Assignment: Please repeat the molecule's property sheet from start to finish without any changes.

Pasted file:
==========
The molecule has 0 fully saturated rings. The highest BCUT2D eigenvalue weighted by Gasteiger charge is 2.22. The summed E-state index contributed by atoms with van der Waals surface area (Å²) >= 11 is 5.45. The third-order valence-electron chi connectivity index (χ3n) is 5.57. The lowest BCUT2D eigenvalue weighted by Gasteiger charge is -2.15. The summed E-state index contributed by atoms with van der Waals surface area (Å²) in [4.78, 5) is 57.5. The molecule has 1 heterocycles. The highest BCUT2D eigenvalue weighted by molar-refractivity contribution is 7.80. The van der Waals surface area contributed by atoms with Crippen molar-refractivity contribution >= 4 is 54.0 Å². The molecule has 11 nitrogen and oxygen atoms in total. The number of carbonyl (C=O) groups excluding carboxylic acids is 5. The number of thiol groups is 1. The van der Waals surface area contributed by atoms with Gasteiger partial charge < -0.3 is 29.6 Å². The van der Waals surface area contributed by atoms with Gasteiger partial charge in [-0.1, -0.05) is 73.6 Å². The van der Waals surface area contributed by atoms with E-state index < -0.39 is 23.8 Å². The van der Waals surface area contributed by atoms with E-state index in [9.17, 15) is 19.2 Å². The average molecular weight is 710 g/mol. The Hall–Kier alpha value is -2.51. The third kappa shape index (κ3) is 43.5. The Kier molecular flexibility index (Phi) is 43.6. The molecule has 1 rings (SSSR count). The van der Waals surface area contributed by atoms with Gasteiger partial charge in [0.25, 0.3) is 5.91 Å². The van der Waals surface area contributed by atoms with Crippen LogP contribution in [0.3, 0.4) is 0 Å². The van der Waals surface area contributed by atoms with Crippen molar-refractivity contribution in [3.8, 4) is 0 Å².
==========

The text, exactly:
The molecule has 0 fully saturated rings. The highest BCUT2D eigenvalue weighted by Gasteiger charge is 2.22. The summed E-state index contributed by atoms with van der Waals surface area (Å²) >= 11 is 5.45. The third-order valence-electron chi connectivity index (χ3n) is 5.57. The lowest BCUT2D eigenvalue weighted by Gasteiger charge is -2.15. The summed E-state index contributed by atoms with van der Waals surface area (Å²) in [4.78, 5) is 57.5. The molecule has 1 heterocycles. The highest BCUT2D eigenvalue weighted by molar-refractivity contribution is 7.80. The van der Waals surface area contributed by atoms with Crippen molar-refractivity contribution >= 4 is 54.0 Å². The molecule has 11 nitrogen and oxygen atoms in total. The number of carbonyl (C=O) groups excluding carboxylic acids is 5. The number of thiol groups is 1. The van der Waals surface area contributed by atoms with Gasteiger partial charge < -0.3 is 29.6 Å². The van der Waals surface area contributed by atoms with Gasteiger partial charge in [-0.1, -0.05) is 73.6 Å². The van der Waals surface area contributed by atoms with E-state index < -0.39 is 23.8 Å². The van der Waals surface area contributed by atoms with E-state index in [9.17, 15) is 19.2 Å². The average molecular weight is 710 g/mol. The Hall–Kier alpha value is -2.51. The third kappa shape index (κ3) is 43.5. The Kier molecular flexibility index (Phi) is 43.6. The molecule has 1 rings (SSSR count). The van der Waals surface area contributed by atoms with Gasteiger partial charge in [0.25, 0.3) is 5.91 Å². The van der Waals surface area contributed by atoms with Crippen LogP contribution in [0.3, 0.4) is 0 Å². The van der Waals surface area contributed by atoms with Crippen molar-refractivity contribution in [3.8, 4) is 0 Å².